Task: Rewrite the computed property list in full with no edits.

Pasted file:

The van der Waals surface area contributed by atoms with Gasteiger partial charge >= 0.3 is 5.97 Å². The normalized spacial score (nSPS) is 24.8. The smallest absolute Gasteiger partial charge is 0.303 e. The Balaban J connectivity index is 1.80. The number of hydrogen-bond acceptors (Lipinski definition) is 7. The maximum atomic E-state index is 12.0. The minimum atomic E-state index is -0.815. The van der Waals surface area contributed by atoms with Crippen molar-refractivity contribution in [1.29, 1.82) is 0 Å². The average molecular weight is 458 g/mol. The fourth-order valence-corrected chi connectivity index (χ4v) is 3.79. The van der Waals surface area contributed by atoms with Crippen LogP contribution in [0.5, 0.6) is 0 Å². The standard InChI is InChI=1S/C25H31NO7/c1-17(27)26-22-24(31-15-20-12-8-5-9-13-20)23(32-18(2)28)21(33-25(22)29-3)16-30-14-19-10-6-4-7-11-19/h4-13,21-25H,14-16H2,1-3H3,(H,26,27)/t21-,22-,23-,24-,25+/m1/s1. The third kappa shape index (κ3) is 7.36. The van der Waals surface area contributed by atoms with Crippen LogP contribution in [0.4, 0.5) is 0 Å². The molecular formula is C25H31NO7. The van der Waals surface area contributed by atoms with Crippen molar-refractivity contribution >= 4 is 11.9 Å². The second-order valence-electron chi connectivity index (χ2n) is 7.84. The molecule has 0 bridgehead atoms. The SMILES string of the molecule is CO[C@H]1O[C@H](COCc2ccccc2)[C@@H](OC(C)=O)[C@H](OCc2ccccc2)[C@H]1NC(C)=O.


The van der Waals surface area contributed by atoms with Gasteiger partial charge >= 0.3 is 5.97 Å². The normalized spacial score (nSPS) is 24.8. The smallest absolute Gasteiger partial charge is 0.303 e. The Balaban J connectivity index is 1.80. The number of hydrogen-bond acceptors (Lipinski definition) is 7. The maximum atomic E-state index is 12.0. The minimum atomic E-state index is -0.815. The van der Waals surface area contributed by atoms with Crippen molar-refractivity contribution in [1.29, 1.82) is 0 Å². The average molecular weight is 458 g/mol. The fourth-order valence-corrected chi connectivity index (χ4v) is 3.79. The van der Waals surface area contributed by atoms with Crippen LogP contribution in [0.5, 0.6) is 0 Å². The standard InChI is InChI=1S/C25H31NO7/c1-17(27)26-22-24(31-15-20-12-8-5-9-13-20)23(32-18(2)28)21(33-25(22)29-3)16-30-14-19-10-6-4-7-11-19/h4-13,21-25H,14-16H2,1-3H3,(H,26,27)/t21-,22-,23-,24-,25+/m1/s1. The third kappa shape index (κ3) is 7.36. The van der Waals surface area contributed by atoms with Crippen LogP contribution in [0.4, 0.5) is 0 Å². The molecular formula is C25H31NO7. The van der Waals surface area contributed by atoms with Crippen molar-refractivity contribution >= 4 is 11.9 Å². The second-order valence-electron chi connectivity index (χ2n) is 7.84. The molecule has 0 bridgehead atoms. The SMILES string of the molecule is CO[C@H]1O[C@H](COCc2ccccc2)[C@@H](OC(C)=O)[C@H](OCc2ccccc2)[C@H]1NC(C)=O.